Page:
1) Using a big pin brush, brush your cat’s mane, back, and stomach until they are smooth (also called a slicker brush). Please keep in mind that you will most likely require someone to carefully hold or restrain your cat while you brush the belly area. 2) Use a wide-toothed comb to comb the legs and tail of your cat to remove any loose hair. Please keep in mind that the small measures listed below are only essential if your cat’s fur is clumped or oily. To remove matted clumps, grasp the clump at its root, near the skin’s surface and brush through it with a pin brush until the clump is no longer matted.

It may take many minutes for the brush to work its way through the sticky cluster.

Before you cut off the clump, check to make sure there isn’t any skin caught up inside it.

4) Apply a little nickle-sized quantity of corn starch to a greasy part of your cat’s coat and comb the corn starch out with your fingers.

Step 7: Shave Your Cat

If you want your hair to be somewhat longer, shave in the direction of the hair that will be escaping. If you want your hair to be shorter, shave against the direction of the hair growth. First and foremost, shave the back and sides of your cat. Clippers should be used in a straight line up the back of your cat. Caution: Never use clippers on a cat’s skin that is already rough. This might cause harm to your cat. 2) After each shaving stroke, wipe the shaved hair off of the clips using a wet cloth or a paper towel.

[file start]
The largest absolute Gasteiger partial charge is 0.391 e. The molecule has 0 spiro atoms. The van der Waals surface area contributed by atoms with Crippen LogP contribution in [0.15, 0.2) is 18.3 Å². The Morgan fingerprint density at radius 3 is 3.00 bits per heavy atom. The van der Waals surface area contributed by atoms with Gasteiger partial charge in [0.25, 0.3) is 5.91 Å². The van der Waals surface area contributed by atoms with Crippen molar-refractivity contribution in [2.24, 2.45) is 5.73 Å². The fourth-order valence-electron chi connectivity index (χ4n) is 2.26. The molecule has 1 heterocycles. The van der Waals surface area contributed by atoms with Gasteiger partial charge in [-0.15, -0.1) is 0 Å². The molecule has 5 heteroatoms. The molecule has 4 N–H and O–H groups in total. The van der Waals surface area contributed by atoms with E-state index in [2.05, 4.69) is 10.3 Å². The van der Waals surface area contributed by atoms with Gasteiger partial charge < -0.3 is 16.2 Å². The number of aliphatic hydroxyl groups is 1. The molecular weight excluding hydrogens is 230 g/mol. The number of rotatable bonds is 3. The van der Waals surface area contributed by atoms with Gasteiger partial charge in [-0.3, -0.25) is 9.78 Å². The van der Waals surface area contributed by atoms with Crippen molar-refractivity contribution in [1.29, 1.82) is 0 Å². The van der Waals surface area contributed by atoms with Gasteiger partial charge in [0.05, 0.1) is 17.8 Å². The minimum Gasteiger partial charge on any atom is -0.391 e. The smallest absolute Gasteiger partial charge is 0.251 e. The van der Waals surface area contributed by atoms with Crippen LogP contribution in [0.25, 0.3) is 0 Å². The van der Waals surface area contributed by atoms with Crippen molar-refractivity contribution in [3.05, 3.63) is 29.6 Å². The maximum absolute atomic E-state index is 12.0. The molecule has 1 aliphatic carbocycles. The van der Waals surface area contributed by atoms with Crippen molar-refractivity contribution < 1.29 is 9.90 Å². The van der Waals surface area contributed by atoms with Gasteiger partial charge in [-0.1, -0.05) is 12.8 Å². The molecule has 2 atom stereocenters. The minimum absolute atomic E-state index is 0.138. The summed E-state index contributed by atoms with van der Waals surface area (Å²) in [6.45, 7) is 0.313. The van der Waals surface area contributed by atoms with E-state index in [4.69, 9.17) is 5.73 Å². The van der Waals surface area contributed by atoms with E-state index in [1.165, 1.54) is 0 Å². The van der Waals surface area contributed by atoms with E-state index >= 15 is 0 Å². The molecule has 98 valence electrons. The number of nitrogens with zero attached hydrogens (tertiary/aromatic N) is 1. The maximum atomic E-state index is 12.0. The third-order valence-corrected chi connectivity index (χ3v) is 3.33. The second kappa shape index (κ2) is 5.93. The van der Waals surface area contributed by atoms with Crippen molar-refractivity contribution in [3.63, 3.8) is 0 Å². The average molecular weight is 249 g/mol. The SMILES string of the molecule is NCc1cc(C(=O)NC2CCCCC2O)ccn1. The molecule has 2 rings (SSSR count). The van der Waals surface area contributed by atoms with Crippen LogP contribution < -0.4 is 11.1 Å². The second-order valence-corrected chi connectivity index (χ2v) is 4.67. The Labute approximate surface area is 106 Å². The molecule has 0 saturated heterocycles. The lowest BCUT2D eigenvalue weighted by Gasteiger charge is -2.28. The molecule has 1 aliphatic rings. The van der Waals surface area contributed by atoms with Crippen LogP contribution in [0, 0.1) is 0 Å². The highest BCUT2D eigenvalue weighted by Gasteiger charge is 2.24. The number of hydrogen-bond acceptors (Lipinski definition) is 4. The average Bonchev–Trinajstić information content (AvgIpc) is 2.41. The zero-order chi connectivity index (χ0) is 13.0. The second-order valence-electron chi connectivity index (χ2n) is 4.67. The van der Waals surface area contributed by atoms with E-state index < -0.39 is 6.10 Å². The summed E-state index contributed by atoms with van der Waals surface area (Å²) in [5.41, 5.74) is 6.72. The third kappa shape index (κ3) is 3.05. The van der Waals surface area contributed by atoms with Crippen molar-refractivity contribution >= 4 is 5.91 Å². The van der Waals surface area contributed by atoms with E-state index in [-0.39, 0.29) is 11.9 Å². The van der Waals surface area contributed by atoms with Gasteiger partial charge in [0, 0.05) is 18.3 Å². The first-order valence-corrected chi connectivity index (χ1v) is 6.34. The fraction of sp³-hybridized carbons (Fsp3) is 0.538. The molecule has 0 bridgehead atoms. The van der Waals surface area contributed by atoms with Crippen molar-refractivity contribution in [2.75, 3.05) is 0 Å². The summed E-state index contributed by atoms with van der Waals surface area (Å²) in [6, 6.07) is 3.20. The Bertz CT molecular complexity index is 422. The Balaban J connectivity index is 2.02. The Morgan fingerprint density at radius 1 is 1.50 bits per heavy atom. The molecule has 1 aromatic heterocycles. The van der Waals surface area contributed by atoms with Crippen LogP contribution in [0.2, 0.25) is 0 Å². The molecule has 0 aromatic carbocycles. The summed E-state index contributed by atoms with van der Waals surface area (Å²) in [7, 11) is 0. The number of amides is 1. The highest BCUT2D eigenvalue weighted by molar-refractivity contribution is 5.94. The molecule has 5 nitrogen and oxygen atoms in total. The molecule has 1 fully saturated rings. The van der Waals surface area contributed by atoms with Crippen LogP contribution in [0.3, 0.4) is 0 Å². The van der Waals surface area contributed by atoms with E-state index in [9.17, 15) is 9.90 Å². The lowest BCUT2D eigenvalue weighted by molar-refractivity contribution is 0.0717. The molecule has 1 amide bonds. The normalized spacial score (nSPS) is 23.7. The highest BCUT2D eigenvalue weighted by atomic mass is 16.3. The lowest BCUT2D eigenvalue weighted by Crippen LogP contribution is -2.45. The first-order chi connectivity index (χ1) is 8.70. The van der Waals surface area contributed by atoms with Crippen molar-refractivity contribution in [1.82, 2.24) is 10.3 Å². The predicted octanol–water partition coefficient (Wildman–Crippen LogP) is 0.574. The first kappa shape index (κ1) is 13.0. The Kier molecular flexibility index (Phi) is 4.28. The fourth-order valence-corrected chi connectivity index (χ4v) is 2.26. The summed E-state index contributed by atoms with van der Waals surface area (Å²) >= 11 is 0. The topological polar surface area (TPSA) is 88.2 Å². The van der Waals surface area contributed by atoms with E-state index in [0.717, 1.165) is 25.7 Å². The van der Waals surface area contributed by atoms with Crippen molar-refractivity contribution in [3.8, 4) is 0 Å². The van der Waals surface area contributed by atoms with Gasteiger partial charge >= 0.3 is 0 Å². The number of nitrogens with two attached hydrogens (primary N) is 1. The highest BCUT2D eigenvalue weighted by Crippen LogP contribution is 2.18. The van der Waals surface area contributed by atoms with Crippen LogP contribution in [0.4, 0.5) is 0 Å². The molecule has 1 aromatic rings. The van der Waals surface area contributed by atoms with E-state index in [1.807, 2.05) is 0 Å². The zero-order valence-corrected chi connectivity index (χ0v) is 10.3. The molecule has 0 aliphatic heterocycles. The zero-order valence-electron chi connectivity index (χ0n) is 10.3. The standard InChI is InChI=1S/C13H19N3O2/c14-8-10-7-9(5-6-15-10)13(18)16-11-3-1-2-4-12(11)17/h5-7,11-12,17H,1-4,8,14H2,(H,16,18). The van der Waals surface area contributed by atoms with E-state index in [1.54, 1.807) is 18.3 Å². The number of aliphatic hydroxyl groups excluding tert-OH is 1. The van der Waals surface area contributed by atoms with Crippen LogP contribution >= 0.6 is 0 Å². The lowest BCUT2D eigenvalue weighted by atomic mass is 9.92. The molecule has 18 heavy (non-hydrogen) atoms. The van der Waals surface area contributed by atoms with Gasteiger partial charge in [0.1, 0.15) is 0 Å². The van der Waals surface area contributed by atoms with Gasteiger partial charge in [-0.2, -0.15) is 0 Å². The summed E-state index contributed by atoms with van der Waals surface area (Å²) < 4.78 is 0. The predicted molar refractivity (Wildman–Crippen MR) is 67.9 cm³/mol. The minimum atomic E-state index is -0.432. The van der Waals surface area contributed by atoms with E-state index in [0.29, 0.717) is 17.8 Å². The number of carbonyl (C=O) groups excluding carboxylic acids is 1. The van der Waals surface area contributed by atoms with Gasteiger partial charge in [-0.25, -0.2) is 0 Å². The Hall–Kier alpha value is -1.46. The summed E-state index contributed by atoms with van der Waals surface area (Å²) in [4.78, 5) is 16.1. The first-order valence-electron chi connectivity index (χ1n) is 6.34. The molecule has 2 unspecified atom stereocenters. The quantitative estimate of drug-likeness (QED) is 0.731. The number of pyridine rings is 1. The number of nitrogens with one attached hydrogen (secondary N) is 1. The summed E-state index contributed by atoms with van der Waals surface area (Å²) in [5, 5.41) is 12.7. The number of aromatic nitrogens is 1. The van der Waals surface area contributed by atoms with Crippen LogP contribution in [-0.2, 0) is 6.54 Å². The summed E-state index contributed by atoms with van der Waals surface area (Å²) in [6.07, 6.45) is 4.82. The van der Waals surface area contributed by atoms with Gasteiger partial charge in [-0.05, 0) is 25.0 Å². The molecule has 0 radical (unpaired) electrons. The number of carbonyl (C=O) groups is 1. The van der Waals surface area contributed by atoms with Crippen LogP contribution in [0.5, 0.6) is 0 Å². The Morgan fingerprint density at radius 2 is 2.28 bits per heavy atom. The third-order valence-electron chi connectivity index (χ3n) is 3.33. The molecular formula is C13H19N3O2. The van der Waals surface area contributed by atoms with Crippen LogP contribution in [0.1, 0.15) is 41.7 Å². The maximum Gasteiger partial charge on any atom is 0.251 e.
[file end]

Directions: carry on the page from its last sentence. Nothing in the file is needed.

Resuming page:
This will make it easy to identify whether you have missed any important landmarks in the process.


6) Shave the tail up to the final quarter of the tail, leaving just the hair on the last quarter of the tail.

I’ve shaved my cat’s tail twice already, and both times she’s expressed dissatisfaction with the result. If you discover that your cat dislikes having its tail clipped, you can opt to leave the tail hair in tact instead of trimming it.

Step 8: Blend the Mane to the Body

1) Attach the 2 attachment to the head of your trimmers using a clip. 2) Backcomb the mane of your cat. 3) Shave the mane to the top of the neck on all sides, starting at the base. four) wiping hair off with a slightly dampened cloth is the final step.